Google backs $27M launch round for Holy Grail R&D work on two tar­gets: a can­cer vac­cine and a uni­ver­sal flu jab

Vac­citech isn’t just go­ing af­ter one of the Holy Grails in biotech R&D. It’s tak­ing aim at two of them.

A spin­out from some lead­ing vac­cine ex­perts at Ox­ford’s Jen­ner In­sti­tute, the start­up has been fol­low­ing up on new re­search to go af­ter both a uni­ver­sal flu vac­cine as well as a can­cer vac­cine an­gling for a place in the bright spot­light now fo­cused on im­muno-on­col­o­gy. And it now has a $27 mil­lion round to ad­vance tests in hu­mans.

Tom Evans, CEO

In­fluen­za, of course, can be a no­to­ri­ous­ly dif­fi­cult tar­get for man­u­fac­tur­ers to hit each year, as any of the mil­lions of peo­ple suf­fer­ing from the lat­est flu epi­dem­ic can tell you. But Vac­citech be­lieves its strat­e­gy to con­cen­trate an at­tack on con­stant, com­mon­ly shared pro­teins will help it cre­ate a sin­gle, ef­fec­tive jab for every­one.

Com­ing up right be­hind, Vac­citech is launch­ing a Phase II study to see if its can­cer vac­cine tar­get­ing the com­mon 5T4 anti­gen can — in com­bi­na­tion with a PD-1 check­point in­hibitor — mount a more ef­fec­tive at­tack on prostate can­cer cells. And if it works there, there’s a long line­up of can­cers that it could be used against.

That’s a tall or­der. Can­cer vac­cines us­ing shared anti­gens have been a non-starter in biotech, trig­ger­ing a per­son­al­ized ap­proach that is try­ing to match a per­son­al­ized vac­cine against an in­di­vid­ual’s can­cer cell pro­file. And Vac­citech isn’t the on­ly biotech go­ing af­ter 5T4, with ri­val pro­grams com­ing down the pike from a bis­pe­cif­ic 5T4-CD3 an­ti­body from Biotec­nol and start­up Asana. Ox­ford Bio­Med­ica is al­so still dab­bling with the MVA-5T4 can­cer vac­cine TroVax, which flopped in late-stage test­ing.

Sarah Gilbert

A MERS vac­cine is com­ing up right be­hind Vac­citech’s two lead ef­forts in the clin­ic, and there are al­so HPV and HBV pro­grams in ad­vanced pre­clin­i­cal stages — part of an am­bi­tious pipeline for a start­up like this.

Jen­ner chief Adri­an Hill and Sarah Gilbert led much of the re­search that is now back­ing the biotech.

Google ven­ture arm GV co-led the round with Se­quoia Chi­na and Ox­ford Sci­ences In­no­va­tion — which seed­ed the ven­ture — with help from Nep­tune Ven­tures.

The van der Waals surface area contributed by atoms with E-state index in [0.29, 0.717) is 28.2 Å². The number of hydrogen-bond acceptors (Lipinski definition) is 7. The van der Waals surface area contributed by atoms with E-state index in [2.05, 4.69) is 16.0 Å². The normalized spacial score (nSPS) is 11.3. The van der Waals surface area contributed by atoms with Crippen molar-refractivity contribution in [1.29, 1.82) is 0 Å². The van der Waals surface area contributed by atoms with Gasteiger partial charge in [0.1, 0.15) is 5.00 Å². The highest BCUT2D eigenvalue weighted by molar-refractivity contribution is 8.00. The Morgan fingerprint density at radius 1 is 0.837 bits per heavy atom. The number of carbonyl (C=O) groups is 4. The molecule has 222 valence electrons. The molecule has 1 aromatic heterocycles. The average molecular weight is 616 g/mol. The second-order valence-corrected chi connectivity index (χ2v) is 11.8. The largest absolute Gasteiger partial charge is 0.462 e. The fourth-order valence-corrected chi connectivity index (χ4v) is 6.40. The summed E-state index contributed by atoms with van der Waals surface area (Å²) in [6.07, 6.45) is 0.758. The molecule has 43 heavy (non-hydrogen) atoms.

Tal Zaks, Moderna CMO (Moderna via YouTube)

UP­DAT­ED: NI­AID and Mod­er­na spell out a 'ro­bust' im­mune re­sponse in PhI coro­n­avirus vac­cine test — but big ques­tions re­main to be an­swered

The NIAID and Moderna have spelled out positive Phase I safety and efficacy data for their Covid-19 vaccine mRNA-1273 — highlighting the first full, clear sketch of evidence that back-to-back jabs at the dose selected for Phase III routinely produced a swarm of antibodies to the virus that exceeded levels seen in convalescent patients — typically in multiples indicating a protective response.

Moderna execs say plainly that this first stage of research produced exactly the kind of efficacy they hoped to see in humans, with a manageable safety profile.

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Trans­port Sim­u­la­tion Test­ing for Your Ther­a­py is the Best Way to As­sure FDA Ex­pe­dit­ed Pro­gram Ap­proval

Modality Solutions is an ISO:9001-registered biopharmaceutical cold chain engineering firm with unique transport simulation capabilities that support accelerated regulatory approval for biologics and advanced therapeutic medicinal products (ATMP). Our expertise combines traditional validation engineering approaches with regulatory knowledge into a methodology tailored for the life sciences industry. We provide insight and execution for the challenges faced in your cold chain logistics network.

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Who are the women blaz­ing trails in bio­phar­ma R&D and lead­ing the fight against Covid-19? Nom­i­nate them for End­points' spe­cial re­port

One of the many inequalities the pandemic has laid bare is the gender imbalance in biomedical research. A paper examining Covid-19 research authorship wondered out loud: Where are the women?

It’s a question that echoes beyond our current times. In the biopharma world, not only are women under-represented in R&D roles (particularly at higher levels), their achievements and talents could also be undermined by stereotypes and norms of leadership styles. The problem is even more dire for women of color.

Jeff Albers, Blueprint CEO